FOR APPOINTMENTS +91 40 47 201 201

Health Advantages of Breastfeeding for Baby & Mother

Over the past decades, evidence for the health advantages of breastfeeding and recommendations for practice have continued to increase. WHO can now say with full confidence that breastfeeding reduces child mortality and has health benefits that extend into adulthood. Exclusive breastfeeding for the first six months of life is the recommended way of feeding infants, followed by continued breastfeeding with appropriate complementary foods.

Breastmilk is the natural first food for babies, it provides all the energy and nutrients that the infant needs for the first months of life, and it continues to provide up to half or more of a child's nutritional needs during the second half of the first year, and up to one-third during the second year of life.
Breastmilk promotes sensory and cognitive development and protects the infant against infectious and chronic diseases. Exclusive breastfeeding reduces infant mortality due to common childhood illnesses such as diarrhoea or pneumonia and helps for a quicker recovery during illness.
Breastfeeding contributes to the health and well-being of mothers, it helps to space children, reduces the risk of ovarian cancer and breast cancer, increases family and national resources, is a secure way of feeding and is safe for the environment.
While breastfeeding is a natural act, it is also a learned behaviour. An extensive body of research has demonstrated that mothers and other caregivers require active support for establishing and sustaining appropriate breastfeeding practices. WHO and UNICEF launched the Baby-Friendly Hospital Initiative (BFHI) in 1992, to strengthen maternity practices to support breastfeeding. The BFHI contributes to improving the establishment of exclusive breastfeeding worldwide and, coupled with support throughout the health system, can help mothers sustain exclusive breastfeeding.

Below are some tips for successful breastfeeding:

  1. Ensure that staff have sufficient knowledge, competence and skills to support breastfeeding.
  2. Discuss the importance and management of breastfeeding with pregnant women and their families.
  3. Facilitate immediate and uninterrupted skin-to-skin contact and support mothers to initiate breastfeeding as soon as possible after birth.
  4. Support mothers to initiate and maintain breastfeeding and manage common difficulties.
  5. Do not provide breastfed newborns any food or fluids other than breast milk, unless medically indicated.
  6. Enable mothers and their infants to remain together and to practise rooming-in 24 hours a day.
  7. Support mothers to recognize and respond to their infants' cues for feeding.
  8. Counsel mothers on the use and risks of feeding bottles, teats and pacifiers.
  9. Coordinate discharge so that parents and their infants have timely access to ongoing support and care.

What are the benefits of breast-feeding beyond infancy?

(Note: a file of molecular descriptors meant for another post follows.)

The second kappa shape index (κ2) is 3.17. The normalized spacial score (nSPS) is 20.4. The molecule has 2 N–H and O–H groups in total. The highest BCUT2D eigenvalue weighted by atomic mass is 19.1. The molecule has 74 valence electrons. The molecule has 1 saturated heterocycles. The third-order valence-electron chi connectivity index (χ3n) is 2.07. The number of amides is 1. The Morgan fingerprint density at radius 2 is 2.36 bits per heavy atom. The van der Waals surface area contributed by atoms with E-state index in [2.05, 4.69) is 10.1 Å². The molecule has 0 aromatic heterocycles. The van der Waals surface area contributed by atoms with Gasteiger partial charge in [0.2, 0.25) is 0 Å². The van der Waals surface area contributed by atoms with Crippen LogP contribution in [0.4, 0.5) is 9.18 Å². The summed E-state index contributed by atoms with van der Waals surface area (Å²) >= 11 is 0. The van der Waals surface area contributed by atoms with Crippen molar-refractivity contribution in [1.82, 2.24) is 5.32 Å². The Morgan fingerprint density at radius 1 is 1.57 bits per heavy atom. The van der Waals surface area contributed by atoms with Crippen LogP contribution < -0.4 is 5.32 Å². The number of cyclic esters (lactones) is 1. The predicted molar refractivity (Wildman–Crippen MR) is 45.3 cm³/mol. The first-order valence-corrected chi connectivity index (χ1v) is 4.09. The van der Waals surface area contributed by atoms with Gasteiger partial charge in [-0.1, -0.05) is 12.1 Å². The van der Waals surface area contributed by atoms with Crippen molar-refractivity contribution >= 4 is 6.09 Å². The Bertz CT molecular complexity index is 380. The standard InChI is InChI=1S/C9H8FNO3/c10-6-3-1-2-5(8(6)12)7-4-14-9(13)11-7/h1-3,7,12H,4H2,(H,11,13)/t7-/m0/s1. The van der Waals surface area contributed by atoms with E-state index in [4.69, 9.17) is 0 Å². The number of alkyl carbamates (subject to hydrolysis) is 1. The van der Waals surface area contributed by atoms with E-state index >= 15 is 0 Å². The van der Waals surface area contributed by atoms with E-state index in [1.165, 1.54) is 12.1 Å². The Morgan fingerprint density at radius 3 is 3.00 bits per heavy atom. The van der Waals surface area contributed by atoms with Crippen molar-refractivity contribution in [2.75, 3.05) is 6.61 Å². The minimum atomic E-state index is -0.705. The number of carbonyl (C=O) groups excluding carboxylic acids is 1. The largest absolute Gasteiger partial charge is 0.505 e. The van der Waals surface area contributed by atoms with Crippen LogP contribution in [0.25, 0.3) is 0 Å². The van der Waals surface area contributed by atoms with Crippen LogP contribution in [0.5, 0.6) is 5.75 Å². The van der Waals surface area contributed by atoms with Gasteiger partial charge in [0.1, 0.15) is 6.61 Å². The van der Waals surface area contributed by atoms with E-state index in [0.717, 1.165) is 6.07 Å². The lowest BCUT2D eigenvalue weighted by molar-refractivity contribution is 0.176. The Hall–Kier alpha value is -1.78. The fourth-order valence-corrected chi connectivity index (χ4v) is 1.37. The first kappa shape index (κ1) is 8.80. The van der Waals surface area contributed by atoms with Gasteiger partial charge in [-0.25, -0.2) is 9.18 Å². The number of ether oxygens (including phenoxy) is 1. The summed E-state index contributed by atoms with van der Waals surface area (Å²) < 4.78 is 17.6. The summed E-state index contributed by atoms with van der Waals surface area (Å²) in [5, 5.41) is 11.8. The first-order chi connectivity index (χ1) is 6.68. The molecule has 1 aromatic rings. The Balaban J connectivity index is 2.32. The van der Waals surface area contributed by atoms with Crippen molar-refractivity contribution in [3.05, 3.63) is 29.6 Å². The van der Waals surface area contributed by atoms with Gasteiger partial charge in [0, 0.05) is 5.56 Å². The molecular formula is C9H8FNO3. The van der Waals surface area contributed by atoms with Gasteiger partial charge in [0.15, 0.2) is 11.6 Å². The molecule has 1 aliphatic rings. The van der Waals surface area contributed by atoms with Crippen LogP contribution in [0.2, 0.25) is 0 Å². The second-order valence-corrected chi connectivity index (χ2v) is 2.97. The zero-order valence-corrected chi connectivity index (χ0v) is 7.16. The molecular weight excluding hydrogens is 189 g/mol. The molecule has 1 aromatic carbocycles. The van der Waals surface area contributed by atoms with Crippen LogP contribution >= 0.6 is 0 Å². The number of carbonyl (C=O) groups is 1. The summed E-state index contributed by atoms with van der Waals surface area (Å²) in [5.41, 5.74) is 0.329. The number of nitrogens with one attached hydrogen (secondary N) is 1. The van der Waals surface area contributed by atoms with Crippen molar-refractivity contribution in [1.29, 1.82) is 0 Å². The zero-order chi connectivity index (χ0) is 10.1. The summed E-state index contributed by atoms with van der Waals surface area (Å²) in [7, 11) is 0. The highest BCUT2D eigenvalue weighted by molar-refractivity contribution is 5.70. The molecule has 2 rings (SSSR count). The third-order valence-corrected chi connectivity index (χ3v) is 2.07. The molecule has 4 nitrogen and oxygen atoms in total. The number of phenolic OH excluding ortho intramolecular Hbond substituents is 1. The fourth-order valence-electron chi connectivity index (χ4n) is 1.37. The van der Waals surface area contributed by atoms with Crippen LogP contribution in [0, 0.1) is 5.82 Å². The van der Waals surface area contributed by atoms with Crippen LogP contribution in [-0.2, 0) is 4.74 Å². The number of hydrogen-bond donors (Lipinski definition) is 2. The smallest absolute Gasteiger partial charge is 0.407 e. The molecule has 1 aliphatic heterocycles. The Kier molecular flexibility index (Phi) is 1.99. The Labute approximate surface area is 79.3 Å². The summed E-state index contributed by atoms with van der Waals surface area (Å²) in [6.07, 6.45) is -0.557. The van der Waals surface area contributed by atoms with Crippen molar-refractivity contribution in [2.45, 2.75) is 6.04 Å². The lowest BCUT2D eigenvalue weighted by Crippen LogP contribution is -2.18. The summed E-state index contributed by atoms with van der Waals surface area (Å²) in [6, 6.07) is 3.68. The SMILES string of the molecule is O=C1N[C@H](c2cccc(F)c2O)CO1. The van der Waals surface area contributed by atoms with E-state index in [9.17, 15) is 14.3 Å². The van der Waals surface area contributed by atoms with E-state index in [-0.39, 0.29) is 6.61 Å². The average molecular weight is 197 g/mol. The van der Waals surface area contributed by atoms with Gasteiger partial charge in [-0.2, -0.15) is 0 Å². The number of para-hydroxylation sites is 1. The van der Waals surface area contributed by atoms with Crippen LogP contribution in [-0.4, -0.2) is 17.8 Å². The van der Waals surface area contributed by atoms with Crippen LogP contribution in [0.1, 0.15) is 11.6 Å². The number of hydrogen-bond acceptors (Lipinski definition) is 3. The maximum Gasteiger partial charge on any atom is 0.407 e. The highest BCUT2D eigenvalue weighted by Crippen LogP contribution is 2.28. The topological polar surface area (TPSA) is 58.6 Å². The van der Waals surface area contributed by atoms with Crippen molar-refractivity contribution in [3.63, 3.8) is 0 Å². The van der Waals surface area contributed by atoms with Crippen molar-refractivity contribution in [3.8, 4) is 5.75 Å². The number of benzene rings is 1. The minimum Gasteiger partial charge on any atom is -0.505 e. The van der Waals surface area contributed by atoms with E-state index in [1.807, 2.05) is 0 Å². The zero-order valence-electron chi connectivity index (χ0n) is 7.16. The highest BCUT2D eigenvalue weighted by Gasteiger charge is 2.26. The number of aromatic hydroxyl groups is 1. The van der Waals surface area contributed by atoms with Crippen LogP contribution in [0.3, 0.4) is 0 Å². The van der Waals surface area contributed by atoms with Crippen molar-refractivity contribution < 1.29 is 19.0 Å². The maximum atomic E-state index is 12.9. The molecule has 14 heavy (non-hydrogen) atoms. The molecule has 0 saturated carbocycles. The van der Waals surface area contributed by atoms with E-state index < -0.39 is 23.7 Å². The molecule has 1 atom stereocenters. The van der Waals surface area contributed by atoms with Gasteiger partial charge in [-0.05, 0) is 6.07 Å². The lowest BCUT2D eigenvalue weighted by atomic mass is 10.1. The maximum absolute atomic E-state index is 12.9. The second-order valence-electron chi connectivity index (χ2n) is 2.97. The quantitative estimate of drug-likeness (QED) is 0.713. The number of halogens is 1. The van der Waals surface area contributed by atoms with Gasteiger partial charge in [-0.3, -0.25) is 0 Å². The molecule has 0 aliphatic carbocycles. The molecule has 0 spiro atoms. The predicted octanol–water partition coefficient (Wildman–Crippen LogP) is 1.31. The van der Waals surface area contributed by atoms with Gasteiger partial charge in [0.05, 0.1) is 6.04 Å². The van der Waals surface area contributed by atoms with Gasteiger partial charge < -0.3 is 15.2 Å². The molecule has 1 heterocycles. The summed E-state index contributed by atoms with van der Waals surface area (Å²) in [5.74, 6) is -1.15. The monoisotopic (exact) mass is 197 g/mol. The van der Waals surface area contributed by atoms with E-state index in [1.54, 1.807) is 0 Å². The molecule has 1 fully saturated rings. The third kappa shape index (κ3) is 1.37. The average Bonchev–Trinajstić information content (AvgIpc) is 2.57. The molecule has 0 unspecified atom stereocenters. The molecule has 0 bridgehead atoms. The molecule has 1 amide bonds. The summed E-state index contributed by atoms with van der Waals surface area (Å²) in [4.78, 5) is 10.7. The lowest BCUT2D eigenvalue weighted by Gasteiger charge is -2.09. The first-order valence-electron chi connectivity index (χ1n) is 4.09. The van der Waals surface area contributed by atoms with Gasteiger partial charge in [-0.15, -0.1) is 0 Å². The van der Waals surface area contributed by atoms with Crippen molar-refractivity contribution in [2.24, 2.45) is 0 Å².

For the baby:

  • Balanced nutrition - Breast milk is considered the gold standard for infant nutrition. As your baby gets older, the composition of your breast milk will continue to change to meet his or her nutritional needs. There's no known age at which breast milk is considered to become nutritionally insignificant for a child.
  • Boosted immunity - As long as you breast-feed, the cells, hormones and antibodies in your breast milk will continue to bolster your baby's immune system.
  • Improved health - Research suggests that the longer breast-feeding continues and the more breast milk a baby drinks, the better his or her health might be.

For the mother:

  • Reduced risk of certain illnesses - Breastfeeding beyond infancy — as well as breast-feeding for 12 months or more cumulatively in life — has been shown to reduce the risk of breast cancer, ovarian cancer, rheumatoid arthritis, high blood pressure, heart disease and diabetes.
  • Improved health - Research suggests that the longer breast-feeding continues and the more breast milk a baby drinks, the better a mother's health might be.

What role does breast milk play in an older baby's diet?

It depends on how much breast milk your baby is drinking.
After age 1, a baby might continue to regularly drink a moderate amount of breast milk. As a result, breast milk will continue to be a major source of nutrients for him or her. Other babies, however, might use solid foods to meet their nutritional needs and only want small amounts of breast milk.
If you have questions about your baby's diet or the role breast milk might play in it as he or she grows, talk to your baby's doctor or your health care provider.

Will breastfeeding beyond infancy make the weaning process more difficult?

Not necessarily.
It's often easiest to begin weaning when your baby initiates the process — which might be sooner or later than you expect.
Weaning often begins naturally at about age 6 months, when solid foods are typically introduced. Some babies begin to gradually transition from breast milk and seek other forms of nutrition and comfort closer to age 1. Others might not initiate weaning until their toddler years when they become less willing to sit still during breast-feeding.

HEALTH CHECK-UP PACKAGES

We offer comprehensive health check-up packages to check the overall functioning of different body systems. Below are more than 15 of the packages that we offer.



View Packages